Solar Energy for the Win!

These two charts show how tumultuous and increasingly expensive our ride has been over the past 2 years, from Pennsylvania’s increasing reliance on fracked methane gas for both heating and electricity, even though we’re sitting right on top of one of the biggest gas formations in the world: the Marcellus Shale.

These charts show the “compare to” prices from our monthly utility bills in 2021 and 2022.

Solar Energy in Pennsylvania

Once again, I’ll share our personal experiences with how much rooftop solar has benefitted us, over the past 4-1/2 years.

We had 315kWh of rooftop solar energy production during the first 3 weeks of February. With our average daily use of 25kWh per day last month, that’s enough electricity to fulfill 12 days out of the past 21

Not bad for a February in Pennsylvania, especially with all the cloudy days!

Low utility bills

Our electric utility bills totaled $212.14 for 2022.

From May 2022 through January 2023, no bill was over $7 or $8

Having used up our remaining 2022 net metering credits, our electric bill went up from $6 in January to $103 in February 2023. 

If net metering is available in your state, and provided by your electric utility, it allows you to “bank” excess production for credits in months with lower solar energy production. 

Fueling the EV and heat pump too!

It’s important to note that the $212 we paid for grid electricity in 2022 included fully fueling our Chevy Bolt EV for 7,100 miles (that would have been a $1,000 expense for gasoline in a 27 mpg ICE vehicle) and operating our heat pump.

The heat pump is currently set to heat the house when it’s over 40-degrees F outside, in addition to providing more economical air conditioning than our former central AC unit, during summer months.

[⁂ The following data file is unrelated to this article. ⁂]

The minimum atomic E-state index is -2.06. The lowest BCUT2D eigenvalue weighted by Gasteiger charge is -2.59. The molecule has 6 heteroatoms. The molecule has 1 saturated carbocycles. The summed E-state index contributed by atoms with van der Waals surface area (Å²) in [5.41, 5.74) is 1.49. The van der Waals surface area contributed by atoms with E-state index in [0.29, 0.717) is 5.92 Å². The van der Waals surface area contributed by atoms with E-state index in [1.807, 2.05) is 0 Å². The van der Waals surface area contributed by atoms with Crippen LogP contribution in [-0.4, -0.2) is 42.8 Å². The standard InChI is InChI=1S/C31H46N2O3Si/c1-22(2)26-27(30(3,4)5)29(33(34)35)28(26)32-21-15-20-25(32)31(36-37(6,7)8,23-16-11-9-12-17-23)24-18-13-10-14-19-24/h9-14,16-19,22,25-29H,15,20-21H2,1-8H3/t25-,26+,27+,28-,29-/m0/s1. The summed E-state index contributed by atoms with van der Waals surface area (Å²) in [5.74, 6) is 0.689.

Our MERV 15 heat pump can be set as low as 30-degrees, but there are higher priced, more efficient models, that will heat well below Zero. Many systems are now eligible for US federal tax credits. 

The place where solar really shines is during hot summer months, when solar energy production is at its peak. 

30,000 kWh already

Since our first 11 solar panels were installed in mid-2018, along with an additional 18 solar panels in mid-2020 (photo above), our 29 solar panels have produced 30,000 kWh of electricity (30 MWh). Using my previous figure of 25kWh average home usage per day last month, that would be enough to fully offset 1,200 days out of about 1,700 days, or 71% of our home usage. 

The solar panels came with a 25-year production guarantee, so over the next 20 years our solar production is forecast to drop about half-a-percent per year, for a total of 10%. In other words, after 25 years, the solar panels should still produce 87% of what they did originally.

One point that’s often overlooked when talking electric vehicles vs. traditional gasoline-powered vehicles is how much more energy-efficient EV’s are.

Solar Renewable Energy Credits (SREC)

If you own your own solar energy system, you can register in some states to sell your SRECs through a broker like  

One SREC = 1,000 kWh of solar energy production. SRECs are currently trading at $46 on the Pennsylvania market.

If we trade another 9 SRECs as we did in 2022, that will net us nearly $400 after sales commissions.

Home backup battery

Our Tesla Powerwall 2 recently saved us from a neighborhood power outage, when an automobile took out a nearby utility pole. 

Due to the current high cost of home back-up batteries, and ongoing advances in battery research, I would suggest most homeowners go with solar panels first, with the option to add a backup battery (or batteries) later. 

Make mine sunny side up! Bob